We invite you to join us for livestream history program on the assassination of Abraham Lincoln – April 14, 1865. This program will focus on Abraham Lincoln, the assassination at Ford’s Theatre, including an overview of the site, and Lincoln’s legacy as our greatest president.
This is an online/virtual version of our popular in-person tours we host at Ford’s Theatre.
Abraham Lincoln, the 16th president of the United States, was assassinated by well-known stage actor John Wilkes Booth on April 14, 1865, while attending the play Our American Cousin at Ford’s Theatre in Washington, D.C. Shot in the head as he watched the play, Lincoln died the following day at 7:22 am, in the Petersen House opposite the theater. He was the first U.S. president to be assassinated, with his funeral and burial marking an extended period of national mourning.
Occurring near the end of the American Civil War, the assassination was part of a larger conspiracy intended by Booth to revive the Confederate cause by eliminating the three most important officials of the United States government. Conspirators Lewis Powell and David Herold were assigned to kill Secretary of State William H. Seward, and George Atzerodt was tasked with killing Vice President Andrew Johnson. Beyond Lincoln’s death, the plot failed: Seward was only wounded and Johnson’s would-be attacker lost his nerve. After a dramatic initial escape, Booth was killed at the climax of a 12-day manhunt. Powell, Herold, Atzerodt and Mary Surratt were later hanged for their roles in the conspiracy.
Ford’s Theatre is a theater located in Washington, D.C., which opened in August 1863. It is infamous for being the site of the assassination of United States President Abraham Lincoln on April 14, 1865. After being shot, the fatally wounded 56-year old Lincoln was carried across the street to the Petersen House, where he died the next morning.
The theatre was renovated and re-opened as a theater in 1968. The Petersen House and the theater are preserved together as Ford’s Theatre National Historic Site, administered by the National Park Service; programming within the theater and the Center for Education is overseen separately by the Ford’s Theatre Society.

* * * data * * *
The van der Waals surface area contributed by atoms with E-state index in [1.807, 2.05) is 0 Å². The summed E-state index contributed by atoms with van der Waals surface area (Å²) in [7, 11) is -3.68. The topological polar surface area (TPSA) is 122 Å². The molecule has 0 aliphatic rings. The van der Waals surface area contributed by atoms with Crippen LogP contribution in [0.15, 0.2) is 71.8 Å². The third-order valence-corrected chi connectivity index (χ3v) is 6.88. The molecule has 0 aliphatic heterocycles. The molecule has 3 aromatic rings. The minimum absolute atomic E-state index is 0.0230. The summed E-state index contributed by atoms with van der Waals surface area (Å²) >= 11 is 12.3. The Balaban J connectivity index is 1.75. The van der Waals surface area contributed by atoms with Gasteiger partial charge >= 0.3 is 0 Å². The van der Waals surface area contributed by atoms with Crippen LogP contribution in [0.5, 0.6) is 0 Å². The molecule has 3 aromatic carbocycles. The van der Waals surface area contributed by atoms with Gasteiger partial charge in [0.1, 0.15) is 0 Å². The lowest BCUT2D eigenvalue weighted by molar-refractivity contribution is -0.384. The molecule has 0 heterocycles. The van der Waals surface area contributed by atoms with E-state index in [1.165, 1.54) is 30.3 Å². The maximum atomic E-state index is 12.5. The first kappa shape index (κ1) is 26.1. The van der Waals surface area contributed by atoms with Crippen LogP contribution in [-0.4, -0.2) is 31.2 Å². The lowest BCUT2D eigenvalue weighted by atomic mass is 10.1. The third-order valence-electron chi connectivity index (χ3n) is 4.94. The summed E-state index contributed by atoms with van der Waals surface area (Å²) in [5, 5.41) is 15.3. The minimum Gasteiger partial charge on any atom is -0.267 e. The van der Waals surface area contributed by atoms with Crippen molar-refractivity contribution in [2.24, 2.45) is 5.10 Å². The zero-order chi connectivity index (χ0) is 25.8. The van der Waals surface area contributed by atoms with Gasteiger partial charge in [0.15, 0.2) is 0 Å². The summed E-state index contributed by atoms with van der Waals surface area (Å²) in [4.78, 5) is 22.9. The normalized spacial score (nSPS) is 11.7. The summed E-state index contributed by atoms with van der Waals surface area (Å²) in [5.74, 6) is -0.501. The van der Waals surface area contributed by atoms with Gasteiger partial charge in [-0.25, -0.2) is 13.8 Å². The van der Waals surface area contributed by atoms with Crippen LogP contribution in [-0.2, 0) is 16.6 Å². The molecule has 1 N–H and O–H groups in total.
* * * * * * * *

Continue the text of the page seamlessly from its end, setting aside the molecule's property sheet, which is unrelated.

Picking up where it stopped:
John Wilkes Booth shot President Abraham Lincoln once in the back of the head and he died the next morning. Booth fled on horseback to southern Maryland and, 12 days later, at a farm in rural northern Virginia, was tracked down sheltered in a barn. Booth’s companion David Herold surrendered, but Booth maintained a standoff. After the authorities set the barn ablaze, Union soldier Boston Corbett fatally shot him in the neck. Paralyzed, he died a few hours later. Of the eight conspirators later convicted, four were soon hanged.
Your host for this program is Robert Kelleman, the founder/director of the non-profit community organization Washington, DC History & Culture.
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This educational and entertaining program is open to all regardless of age, geographic location, etc. and since it is an online/virtual event via Zoom you can connect from anywhere in the world.
Zoom events have a limit on the number of people that can participate and therefore the event may “sell-out” once a certain number of registrations has been reached.
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Washington, DC History & Culture
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History & Culture Travels / Washington, DC History & Culture